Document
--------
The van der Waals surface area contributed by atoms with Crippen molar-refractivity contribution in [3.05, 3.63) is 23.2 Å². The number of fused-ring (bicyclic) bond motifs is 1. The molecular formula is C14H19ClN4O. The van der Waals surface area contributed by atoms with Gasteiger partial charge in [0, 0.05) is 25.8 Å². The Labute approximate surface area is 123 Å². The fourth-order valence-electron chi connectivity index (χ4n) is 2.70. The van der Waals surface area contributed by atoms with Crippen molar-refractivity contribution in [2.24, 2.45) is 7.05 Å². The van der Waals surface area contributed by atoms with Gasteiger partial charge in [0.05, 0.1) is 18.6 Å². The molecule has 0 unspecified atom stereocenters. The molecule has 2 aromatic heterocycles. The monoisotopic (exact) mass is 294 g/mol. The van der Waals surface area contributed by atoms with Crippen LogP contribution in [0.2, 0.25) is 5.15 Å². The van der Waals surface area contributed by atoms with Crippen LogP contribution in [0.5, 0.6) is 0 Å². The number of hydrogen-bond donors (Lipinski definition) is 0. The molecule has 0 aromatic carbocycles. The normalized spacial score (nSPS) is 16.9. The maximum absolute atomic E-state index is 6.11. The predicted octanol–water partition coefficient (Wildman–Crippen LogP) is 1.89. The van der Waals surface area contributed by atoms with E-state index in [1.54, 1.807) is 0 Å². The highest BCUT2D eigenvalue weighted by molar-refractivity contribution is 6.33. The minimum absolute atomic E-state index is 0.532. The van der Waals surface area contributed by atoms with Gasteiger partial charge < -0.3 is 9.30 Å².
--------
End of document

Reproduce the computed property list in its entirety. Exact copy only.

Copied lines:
The van der Waals surface area contributed by atoms with Crippen molar-refractivity contribution in [3.05, 3.63) is 23.2 Å². The number of fused-ring (bicyclic) bond motifs is 1. The molecular formula is C14H19ClN4O. The van der Waals surface area contributed by atoms with Gasteiger partial charge in [0, 0.05) is 25.8 Å². The Labute approximate surface area is 123 Å². The fourth-order valence-electron chi connectivity index (χ4n) is 2.70. The van der Waals surface area contributed by atoms with Crippen molar-refractivity contribution in [2.24, 2.45) is 7.05 Å². The van der Waals surface area contributed by atoms with Gasteiger partial charge in [0.05, 0.1) is 18.6 Å². The molecule has 0 unspecified atom stereocenters. The molecule has 2 aromatic heterocycles. The monoisotopic (exact) mass is 294 g/mol. The van der Waals surface area contributed by atoms with Crippen LogP contribution in [0.2, 0.25) is 5.15 Å². The van der Waals surface area contributed by atoms with Crippen LogP contribution in [0.5, 0.6) is 0 Å². The number of hydrogen-bond donors (Lipinski definition) is 0. The molecule has 0 aromatic carbocycles. The normalized spacial score (nSPS) is 16.9. The maximum absolute atomic E-state index is 6.11. The predicted octanol–water partition coefficient (Wildman–Crippen LogP) is 1.89. The van der Waals surface area contributed by atoms with E-state index in [1.54, 1.807) is 0 Å². The highest BCUT2D eigenvalue weighted by molar-refractivity contribution is 6.33. The minimum absolute atomic E-state index is 0.532. The van der Waals surface area contributed by atoms with Gasteiger partial charge < -0.3 is 9.30 Å².